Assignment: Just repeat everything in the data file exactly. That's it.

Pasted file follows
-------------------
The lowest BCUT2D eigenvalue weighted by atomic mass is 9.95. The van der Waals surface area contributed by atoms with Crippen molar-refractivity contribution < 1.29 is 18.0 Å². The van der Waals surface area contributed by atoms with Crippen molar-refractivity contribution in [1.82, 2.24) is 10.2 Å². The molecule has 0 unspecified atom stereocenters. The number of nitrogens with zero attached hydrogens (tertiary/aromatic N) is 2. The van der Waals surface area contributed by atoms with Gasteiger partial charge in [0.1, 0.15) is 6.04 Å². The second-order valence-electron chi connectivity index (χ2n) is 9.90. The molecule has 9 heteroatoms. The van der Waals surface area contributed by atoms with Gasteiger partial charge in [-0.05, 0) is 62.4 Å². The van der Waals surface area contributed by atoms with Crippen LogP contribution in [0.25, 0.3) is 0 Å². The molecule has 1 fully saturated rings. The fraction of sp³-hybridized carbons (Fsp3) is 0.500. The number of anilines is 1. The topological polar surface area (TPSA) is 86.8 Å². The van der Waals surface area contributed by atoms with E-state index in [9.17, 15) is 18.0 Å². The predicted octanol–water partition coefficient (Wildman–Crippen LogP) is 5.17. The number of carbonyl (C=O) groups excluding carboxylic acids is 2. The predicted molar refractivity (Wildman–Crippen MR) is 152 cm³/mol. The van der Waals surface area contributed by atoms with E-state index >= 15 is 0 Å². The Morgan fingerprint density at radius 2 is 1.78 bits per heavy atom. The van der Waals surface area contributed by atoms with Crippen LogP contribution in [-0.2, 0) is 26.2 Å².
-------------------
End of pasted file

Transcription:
The lowest BCUT2D eigenvalue weighted by atomic mass is 9.95. The van der Waals surface area contributed by atoms with Crippen molar-refractivity contribution < 1.29 is 18.0 Å². The van der Waals surface area contributed by atoms with Crippen molar-refractivity contribution in [1.82, 2.24) is 10.2 Å². The molecule has 0 unspecified atom stereocenters. The number of nitrogens with zero attached hydrogens (tertiary/aromatic N) is 2. The van der Waals surface area contributed by atoms with Gasteiger partial charge in [0.1, 0.15) is 6.04 Å². The second-order valence-electron chi connectivity index (χ2n) is 9.90. The molecule has 9 heteroatoms. The van der Waals surface area contributed by atoms with Gasteiger partial charge in [-0.05, 0) is 62.4 Å². The van der Waals surface area contributed by atoms with Crippen LogP contribution in [0.25, 0.3) is 0 Å². The molecule has 1 fully saturated rings. The fraction of sp³-hybridized carbons (Fsp3) is 0.500. The number of anilines is 1. The topological polar surface area (TPSA) is 86.8 Å². The van der Waals surface area contributed by atoms with E-state index in [9.17, 15) is 18.0 Å². The predicted octanol–water partition coefficient (Wildman–Crippen LogP) is 5.17. The number of carbonyl (C=O) groups excluding carboxylic acids is 2. The predicted molar refractivity (Wildman–Crippen MR) is 152 cm³/mol. The van der Waals surface area contributed by atoms with E-state index >= 15 is 0 Å². The Morgan fingerprint density at radius 2 is 1.78 bits per heavy atom. The van der Waals surface area contributed by atoms with Crippen LogP contribution in [-0.2, 0) is 26.2 Å².